Tag Archives: Alien visitors

From New Orleans to Charleston to London: Books read

Heather Graham’s THE UNKNOWN: A Krewe of Hunters Novel is part of a long-running series about a New Orleans based society that sees dead people and fights crime. In this installment, a woman whose grandmother’s ghost has twice warned her about a dangerous arsonist looks like the firebug herself (how else did she know the neighbor’s house was on fire); fortunately one of the Krewe realizes she has the same gift they all do. But when the killer realizes she Knows Too Much, will she be able to survive? This one didn’t work for me — it’s romantic suspense and apparently that’s not my type of thing (it’s not a genre I read much), so that’s not a reflection on the book.

Having read a fair amount of John Wyndham working on The Aliens Are Here, I continued on and read his 1953 THE KRAKEN WAKES. Two married journalists — given the sexism of some Wyndham, the wife is surprisingly competent — witness mysterious meteors falling into the depths of the ocean. It eventually becomes clear the “meteors” were alien vessels, but even though we have no use for the depths of the Marianas Trench, the world’s governments decide they can’t coexist with the aliens. When our attack doesn’t wipe them out, retaliation is inevitable …

This is surprisingly contemporary in its portrayal of our leaders just twiddling their thumbs while the world burns. Nobody wants to evacuate the sea coast or detour shipping around the occupied ocean floor so government try to pretend everything’s fine, no need to do anything drastic that might lose popular support or displease powerful business leaders. Certainly no need to acknowledge that one scientist was spot on in predicting what would happen. The downside is that it’s very, very, very talky to the point I started skipping large chunks of it. And fresh off my movie book, the degree of Othering didn’t help. Efforts to establish communication with the aliens might have been interesting — how do we do it when we can’t go down that low and they don’t want us there anyway? — but this just assumes coexistence is impossible so of course, we must go to war. And the final victory is achieved off-stage by the kind of “deus ex laboratoria” Wyndham mocks in The Midwich Cuckoos.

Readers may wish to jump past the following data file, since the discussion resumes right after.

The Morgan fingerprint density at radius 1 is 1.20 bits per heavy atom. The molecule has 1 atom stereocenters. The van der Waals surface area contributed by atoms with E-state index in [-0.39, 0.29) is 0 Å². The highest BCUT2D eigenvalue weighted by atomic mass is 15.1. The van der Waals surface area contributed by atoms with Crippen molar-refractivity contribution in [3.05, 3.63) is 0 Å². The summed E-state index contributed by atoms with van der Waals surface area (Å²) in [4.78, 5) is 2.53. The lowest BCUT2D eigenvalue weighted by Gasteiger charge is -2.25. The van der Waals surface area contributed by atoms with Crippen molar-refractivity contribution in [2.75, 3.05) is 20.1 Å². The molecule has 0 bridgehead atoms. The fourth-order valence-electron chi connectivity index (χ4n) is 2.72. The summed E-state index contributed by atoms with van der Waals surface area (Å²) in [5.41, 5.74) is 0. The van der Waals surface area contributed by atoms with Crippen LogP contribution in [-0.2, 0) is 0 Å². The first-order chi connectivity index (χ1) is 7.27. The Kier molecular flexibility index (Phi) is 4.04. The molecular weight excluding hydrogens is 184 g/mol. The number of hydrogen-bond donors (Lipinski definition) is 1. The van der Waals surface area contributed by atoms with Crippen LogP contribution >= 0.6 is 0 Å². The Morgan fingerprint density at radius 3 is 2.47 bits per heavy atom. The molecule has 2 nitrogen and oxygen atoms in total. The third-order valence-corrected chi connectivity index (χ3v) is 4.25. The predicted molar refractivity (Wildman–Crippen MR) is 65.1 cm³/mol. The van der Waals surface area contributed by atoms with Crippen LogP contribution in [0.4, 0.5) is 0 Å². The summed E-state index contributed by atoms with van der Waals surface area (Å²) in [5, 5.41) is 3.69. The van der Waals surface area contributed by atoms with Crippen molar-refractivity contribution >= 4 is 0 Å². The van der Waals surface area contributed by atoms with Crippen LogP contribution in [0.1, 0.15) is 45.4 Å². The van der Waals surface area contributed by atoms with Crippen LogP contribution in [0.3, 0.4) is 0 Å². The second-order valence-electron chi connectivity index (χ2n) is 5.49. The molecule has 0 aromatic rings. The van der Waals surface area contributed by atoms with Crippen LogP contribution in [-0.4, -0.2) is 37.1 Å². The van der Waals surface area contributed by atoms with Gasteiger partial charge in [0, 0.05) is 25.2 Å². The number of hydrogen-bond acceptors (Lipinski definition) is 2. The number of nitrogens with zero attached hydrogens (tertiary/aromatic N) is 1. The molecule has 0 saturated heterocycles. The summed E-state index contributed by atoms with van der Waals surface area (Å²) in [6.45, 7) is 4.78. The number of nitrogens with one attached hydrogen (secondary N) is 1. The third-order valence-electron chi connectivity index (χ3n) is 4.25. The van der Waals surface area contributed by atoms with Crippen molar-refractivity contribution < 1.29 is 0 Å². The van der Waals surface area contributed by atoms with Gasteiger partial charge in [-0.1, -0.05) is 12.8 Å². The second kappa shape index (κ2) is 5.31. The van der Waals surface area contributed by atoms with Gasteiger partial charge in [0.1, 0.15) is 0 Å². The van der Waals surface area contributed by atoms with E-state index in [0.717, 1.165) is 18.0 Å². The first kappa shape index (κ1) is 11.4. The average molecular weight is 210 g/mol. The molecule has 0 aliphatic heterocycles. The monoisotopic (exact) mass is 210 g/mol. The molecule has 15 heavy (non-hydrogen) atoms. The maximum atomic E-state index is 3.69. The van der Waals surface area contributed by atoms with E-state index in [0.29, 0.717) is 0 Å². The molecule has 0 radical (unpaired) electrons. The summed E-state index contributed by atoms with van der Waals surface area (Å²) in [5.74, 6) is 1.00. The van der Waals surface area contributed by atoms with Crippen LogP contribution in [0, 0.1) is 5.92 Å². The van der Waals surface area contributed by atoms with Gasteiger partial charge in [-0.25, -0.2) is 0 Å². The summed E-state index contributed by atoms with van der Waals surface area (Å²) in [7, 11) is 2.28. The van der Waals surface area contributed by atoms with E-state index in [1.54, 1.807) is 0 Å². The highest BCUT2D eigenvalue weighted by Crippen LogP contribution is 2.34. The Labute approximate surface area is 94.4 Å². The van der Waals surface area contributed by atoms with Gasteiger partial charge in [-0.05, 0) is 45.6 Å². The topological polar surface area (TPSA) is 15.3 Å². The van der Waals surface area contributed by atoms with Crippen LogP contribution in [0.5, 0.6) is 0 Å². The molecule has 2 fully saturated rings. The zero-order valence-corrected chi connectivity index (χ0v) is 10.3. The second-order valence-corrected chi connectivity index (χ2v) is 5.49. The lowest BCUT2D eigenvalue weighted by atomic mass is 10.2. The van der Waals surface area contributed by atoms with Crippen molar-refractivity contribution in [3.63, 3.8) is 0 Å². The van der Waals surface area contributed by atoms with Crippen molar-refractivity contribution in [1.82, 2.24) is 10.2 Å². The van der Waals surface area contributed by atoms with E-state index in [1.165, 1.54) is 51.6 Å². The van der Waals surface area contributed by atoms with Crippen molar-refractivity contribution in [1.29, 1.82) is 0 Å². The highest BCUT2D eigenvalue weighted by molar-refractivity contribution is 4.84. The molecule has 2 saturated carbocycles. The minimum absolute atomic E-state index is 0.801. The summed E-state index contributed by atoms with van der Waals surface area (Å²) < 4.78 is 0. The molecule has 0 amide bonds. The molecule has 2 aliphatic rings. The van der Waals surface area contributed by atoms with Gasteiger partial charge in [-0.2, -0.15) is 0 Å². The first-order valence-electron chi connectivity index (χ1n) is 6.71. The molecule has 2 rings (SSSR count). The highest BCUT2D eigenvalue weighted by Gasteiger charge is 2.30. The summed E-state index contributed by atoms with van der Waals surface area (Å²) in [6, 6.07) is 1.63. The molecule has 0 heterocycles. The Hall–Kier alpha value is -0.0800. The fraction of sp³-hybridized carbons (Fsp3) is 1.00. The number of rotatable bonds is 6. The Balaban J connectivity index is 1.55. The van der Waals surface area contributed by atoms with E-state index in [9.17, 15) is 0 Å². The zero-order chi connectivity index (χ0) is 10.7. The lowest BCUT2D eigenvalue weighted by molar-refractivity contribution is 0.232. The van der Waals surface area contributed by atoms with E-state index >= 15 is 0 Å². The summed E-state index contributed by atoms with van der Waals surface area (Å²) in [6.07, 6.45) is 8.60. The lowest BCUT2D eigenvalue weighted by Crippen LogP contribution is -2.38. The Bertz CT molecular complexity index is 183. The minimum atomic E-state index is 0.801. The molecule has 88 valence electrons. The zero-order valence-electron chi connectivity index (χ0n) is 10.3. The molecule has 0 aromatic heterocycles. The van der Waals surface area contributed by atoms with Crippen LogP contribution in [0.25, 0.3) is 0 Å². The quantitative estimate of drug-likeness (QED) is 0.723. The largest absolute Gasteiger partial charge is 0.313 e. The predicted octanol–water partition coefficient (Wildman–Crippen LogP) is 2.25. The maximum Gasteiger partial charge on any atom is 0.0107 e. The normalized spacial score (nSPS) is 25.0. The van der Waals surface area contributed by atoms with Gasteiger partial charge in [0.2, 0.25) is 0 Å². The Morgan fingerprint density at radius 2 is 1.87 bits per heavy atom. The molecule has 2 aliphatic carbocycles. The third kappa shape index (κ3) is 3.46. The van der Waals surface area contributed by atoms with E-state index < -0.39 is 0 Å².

MADNESS RULES THE HOUR: Charleston, 1860 and the Mania For War by Paul Starobin looks at how South Carolina approached the election of 1860 determined to preserve their right to treat human beings as property but unsure of the best path — immediate secession? Wait until the rest of the “slave power” was ready to join them? Work within the Union for now? Key factors include a firebrand secesh newspaper editor, working classes who wanted to eliminate competition from free black labor, Lincoln’s election (the firebrands were delighted, figuring the less abolitionist Stephen Douglas might have defanged the push for immediate secession) and starry-eyed optimism about their future. Good, with some memorable characters including a seamstress jailed merely for having abolitionist views and free blacks terrified to discover their rights were suddenly disappearing.

Twenty years after Edmond Hamilton’s The Star Kings ended with John Gordon cast back to the present, cut off from his future friends and his lover Liana, he finally made his RETURN TO THE STARS (I imagine the first book coming out in paperback generated enough interest for the sequel). After several years sleepwalking through 20th century life, Gordon is physically returned to the future instead of just his mind. This proves a mixed blessing as he and Liana have to adjust to the new status quo and, of course, there’s a new threat to the peace of the galaxy. Great fun, and the conniving villain Shorr Kahn (now on the heroes’ team) steals most of his scenes. There are some added short stories in the series I may pick up eventually though the crossover with Leigh Brackett’s Eric John Stark is way pricey.